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Marginalised communities hit hard by lockdown

This news post is 8 months old
 

The vast majority of those in marginalised communities have said lockdown has had an impact on their mental health

New national research has shown that 93% of people living in marginalised rural communities in Scotland believe the Covid-19 pandemic has had an impact on their mental health and wellbeing. 

The report commissioned by mental health charity Support in Mind Scotland (SiMS) and the National Rural Mental Health Forum focused specifically on LGBT+ people, young carers and refugees and asylum seekers. Among the key issues it highlights are the loss of face-to-face contact and lack of access to local support. 

Long-standing rural challenges such as digital connectivity, transport and isolation have also worsened during the pandemic, the Marginalised Rural Communities Report has found.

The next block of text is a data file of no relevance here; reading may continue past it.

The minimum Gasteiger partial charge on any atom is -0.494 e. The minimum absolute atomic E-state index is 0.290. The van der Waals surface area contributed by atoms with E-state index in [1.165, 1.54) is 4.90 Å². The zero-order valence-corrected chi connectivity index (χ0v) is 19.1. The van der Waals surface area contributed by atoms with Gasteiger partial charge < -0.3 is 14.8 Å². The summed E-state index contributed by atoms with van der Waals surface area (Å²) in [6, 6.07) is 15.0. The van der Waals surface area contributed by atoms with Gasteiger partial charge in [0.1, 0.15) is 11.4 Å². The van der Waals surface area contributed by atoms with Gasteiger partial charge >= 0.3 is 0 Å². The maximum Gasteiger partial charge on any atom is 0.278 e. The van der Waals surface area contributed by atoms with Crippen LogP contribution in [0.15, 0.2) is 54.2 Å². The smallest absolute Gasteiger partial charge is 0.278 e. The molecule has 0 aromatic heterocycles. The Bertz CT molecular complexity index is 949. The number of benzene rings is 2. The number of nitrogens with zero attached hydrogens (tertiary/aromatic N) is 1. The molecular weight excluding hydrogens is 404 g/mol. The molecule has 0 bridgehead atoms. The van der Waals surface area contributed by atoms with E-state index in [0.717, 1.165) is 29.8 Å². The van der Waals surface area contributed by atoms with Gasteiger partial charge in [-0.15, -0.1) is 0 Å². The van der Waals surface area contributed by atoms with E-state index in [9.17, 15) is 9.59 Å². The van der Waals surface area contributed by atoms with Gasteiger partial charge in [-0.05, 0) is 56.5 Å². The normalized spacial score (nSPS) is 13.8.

Refugee and asylum seekers highlighted the issue of community integration and interruption to language development has had an impact on their mental health and wellbeing, while online support has been key to mental wellbeing of young carers and LGBT+ people. 

Frances Simpson, chief executive of SiMS, said: “This research highlights the importance of local connections in communities to support people with poor mental health.  

“We now need to build resilience and capabilities in our communities to improve life chances of those who may be experiencing poor mental health.”  

The findings of the report were shared today (Wednesday 17 Feb) with the National Rural Mental Health Forum, which has more than 180 member organisations from across the public, private and charity sectors. Co-author Fiona Thompson, SiMS rural campaign manager, said: “We know that Covid-19 is impacting on the mental health of communities across Scotland. This research has highlighted the barriers that groups at risk of marginalisation face in ensuring good mental health and wellbeing.  

“We will be focusing on taking forward the recommendations in the report to prioritise the mental health of marginalised rural communities in Scotland and ensure that they have a voice in the policy-making process.’’  

The survey took place between November and December 2020, and another key finding was that people are largely finding support through ‘hyper-local’ connections - support networks either comprising friends, family, neighbours or local support organisations.  The full report can be viewed and downloaded online.

 

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